No stress here. The little wether is just curious about what is happening, perhaps having already forgotten his shearing of days before!


Jonathan keeps shearing along the body line until as far past the spine as he can get before turning him over for the other side.


Then, he is released and calmly stands up, perhaps a little surprised it is over so quickly. The result – a beautiful bag of fleece.




Published in: on May 26, 2017 at 11:02 am  Leave a Comment  

A Lovely Drive

Our friends, Jonathan and Denise, took us for a very nice drive through South and North Uist. There is so much to see here but you have to know where to look. Hence, the valuable expertise of the locals!

We visited a local mill, Uist Mill, and looked at what they have been producing since Denise and I visited them a couple years ago when they were not fully up and running.






Then we just explored! The landscape was beautiful, even in the rain.



I love looking at all the old stone houses, some now not in use as homes but some may still be a part of the farm, in use for storage. Often built on rises.



The big treat, however, and the purpose of all my trips, is to see the sheep. But, an added treat this time, red deer!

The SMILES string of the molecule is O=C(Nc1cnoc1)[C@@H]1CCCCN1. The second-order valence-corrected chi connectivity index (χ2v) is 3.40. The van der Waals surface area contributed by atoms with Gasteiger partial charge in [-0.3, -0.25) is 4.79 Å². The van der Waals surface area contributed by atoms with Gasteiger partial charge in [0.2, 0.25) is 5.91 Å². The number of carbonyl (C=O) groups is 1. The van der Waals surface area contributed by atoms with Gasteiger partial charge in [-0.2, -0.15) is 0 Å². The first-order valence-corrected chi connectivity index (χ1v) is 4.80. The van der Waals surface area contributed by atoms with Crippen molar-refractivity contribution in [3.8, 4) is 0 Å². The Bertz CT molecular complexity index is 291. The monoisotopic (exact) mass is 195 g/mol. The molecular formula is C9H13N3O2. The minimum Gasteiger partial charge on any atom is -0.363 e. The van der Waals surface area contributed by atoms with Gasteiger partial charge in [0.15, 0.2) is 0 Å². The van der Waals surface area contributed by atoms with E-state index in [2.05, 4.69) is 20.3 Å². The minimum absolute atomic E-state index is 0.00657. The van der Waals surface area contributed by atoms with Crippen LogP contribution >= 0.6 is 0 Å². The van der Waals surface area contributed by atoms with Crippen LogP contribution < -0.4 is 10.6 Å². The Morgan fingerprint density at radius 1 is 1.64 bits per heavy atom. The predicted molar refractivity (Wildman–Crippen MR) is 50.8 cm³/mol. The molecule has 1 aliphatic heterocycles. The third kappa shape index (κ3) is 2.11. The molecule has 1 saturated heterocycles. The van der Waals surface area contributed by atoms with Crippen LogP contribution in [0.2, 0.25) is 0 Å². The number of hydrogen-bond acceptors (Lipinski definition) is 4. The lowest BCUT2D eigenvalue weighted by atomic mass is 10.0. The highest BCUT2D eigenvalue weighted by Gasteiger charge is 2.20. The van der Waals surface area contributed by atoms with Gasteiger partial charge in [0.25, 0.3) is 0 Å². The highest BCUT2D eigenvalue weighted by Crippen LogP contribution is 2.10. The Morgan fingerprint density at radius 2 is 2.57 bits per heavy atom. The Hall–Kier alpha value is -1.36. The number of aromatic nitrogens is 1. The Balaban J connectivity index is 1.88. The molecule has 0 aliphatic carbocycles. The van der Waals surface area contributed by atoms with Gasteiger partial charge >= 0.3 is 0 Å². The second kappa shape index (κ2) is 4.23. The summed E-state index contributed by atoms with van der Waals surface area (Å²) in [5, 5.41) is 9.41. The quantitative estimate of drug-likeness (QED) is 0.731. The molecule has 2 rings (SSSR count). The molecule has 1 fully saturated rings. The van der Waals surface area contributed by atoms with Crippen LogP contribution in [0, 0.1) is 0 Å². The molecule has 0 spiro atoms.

Wait, what is THIS sheep doing here?! Did not expect to see a Herdwick!



This area is just full of beautiful sheep! Here are some Cheviots and Scottish Blackface. Still looking for more. Yes, a very lovely drive!






Published in: on May 24, 2017 at 1:42 pm  Leave a Comment  

The Sheep of the Croft

The reason I first found this croft was back in 2015 when I was looking for a place to visit with Hebridean Sheep. I had seen them at a sheep show in Melton Mowbray in 2011 and really liked their looks and temperament. Doing an on-line search, I found the Hebridean Woolshed.Hebridean Woolshed. This sounded very promising. Turns out, it was! This is my third trip to stay at one of their self-catering cottages. The really important one – the one with the An Garradh Mor flock of registered pedigree Hebridean Sheep.


The sheep are currently divided between three of the four fields. Here Jonathan and I discuss some of this at the roadside gate to field 2.